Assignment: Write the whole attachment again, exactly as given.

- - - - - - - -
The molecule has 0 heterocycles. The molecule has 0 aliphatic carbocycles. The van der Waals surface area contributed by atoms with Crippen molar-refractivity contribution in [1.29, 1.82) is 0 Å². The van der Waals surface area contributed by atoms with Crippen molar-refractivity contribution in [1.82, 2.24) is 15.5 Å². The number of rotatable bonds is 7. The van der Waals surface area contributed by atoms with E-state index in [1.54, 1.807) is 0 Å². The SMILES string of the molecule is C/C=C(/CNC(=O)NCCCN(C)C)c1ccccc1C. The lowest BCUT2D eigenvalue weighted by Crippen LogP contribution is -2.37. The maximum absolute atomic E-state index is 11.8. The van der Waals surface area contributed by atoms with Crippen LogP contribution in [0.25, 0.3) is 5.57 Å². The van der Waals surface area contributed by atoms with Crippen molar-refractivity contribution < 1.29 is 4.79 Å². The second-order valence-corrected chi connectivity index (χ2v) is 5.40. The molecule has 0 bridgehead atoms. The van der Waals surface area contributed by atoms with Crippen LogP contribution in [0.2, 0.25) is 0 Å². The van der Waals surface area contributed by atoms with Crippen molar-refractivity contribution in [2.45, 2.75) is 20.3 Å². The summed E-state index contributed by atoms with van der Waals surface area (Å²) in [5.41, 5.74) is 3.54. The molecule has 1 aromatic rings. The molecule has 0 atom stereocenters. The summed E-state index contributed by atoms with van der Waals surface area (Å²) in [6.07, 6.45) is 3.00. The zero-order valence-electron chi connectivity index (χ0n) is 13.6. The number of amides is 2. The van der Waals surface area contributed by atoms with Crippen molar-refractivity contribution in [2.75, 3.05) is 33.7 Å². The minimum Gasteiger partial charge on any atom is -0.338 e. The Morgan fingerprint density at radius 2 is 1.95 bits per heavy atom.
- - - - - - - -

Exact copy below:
The molecule has 0 heterocycles. The molecule has 0 aliphatic carbocycles. The van der Waals surface area contributed by atoms with Crippen molar-refractivity contribution in [1.29, 1.82) is 0 Å². The van der Waals surface area contributed by atoms with Crippen molar-refractivity contribution in [1.82, 2.24) is 15.5 Å². The number of rotatable bonds is 7. The van der Waals surface area contributed by atoms with E-state index in [1.54, 1.807) is 0 Å². The SMILES string of the molecule is C/C=C(/CNC(=O)NCCCN(C)C)c1ccccc1C. The lowest BCUT2D eigenvalue weighted by Crippen LogP contribution is -2.37. The maximum absolute atomic E-state index is 11.8. The van der Waals surface area contributed by atoms with Crippen LogP contribution in [0.25, 0.3) is 5.57 Å². The van der Waals surface area contributed by atoms with Crippen molar-refractivity contribution < 1.29 is 4.79 Å². The second-order valence-corrected chi connectivity index (χ2v) is 5.40. The molecule has 0 bridgehead atoms. The van der Waals surface area contributed by atoms with Crippen LogP contribution in [0.2, 0.25) is 0 Å². The van der Waals surface area contributed by atoms with Crippen molar-refractivity contribution in [2.45, 2.75) is 20.3 Å². The summed E-state index contributed by atoms with van der Waals surface area (Å²) in [5.41, 5.74) is 3.54. The molecule has 1 aromatic rings. The molecule has 0 atom stereocenters. The summed E-state index contributed by atoms with van der Waals surface area (Å²) in [6.07, 6.45) is 3.00. The zero-order valence-electron chi connectivity index (χ0n) is 13.6. The number of amides is 2. The van der Waals surface area contributed by atoms with Crippen molar-refractivity contribution in [2.75, 3.05) is 33.7 Å². The minimum Gasteiger partial charge on any atom is -0.338 e. The Morgan fingerprint density at radius 2 is 1.95 bits per heavy atom.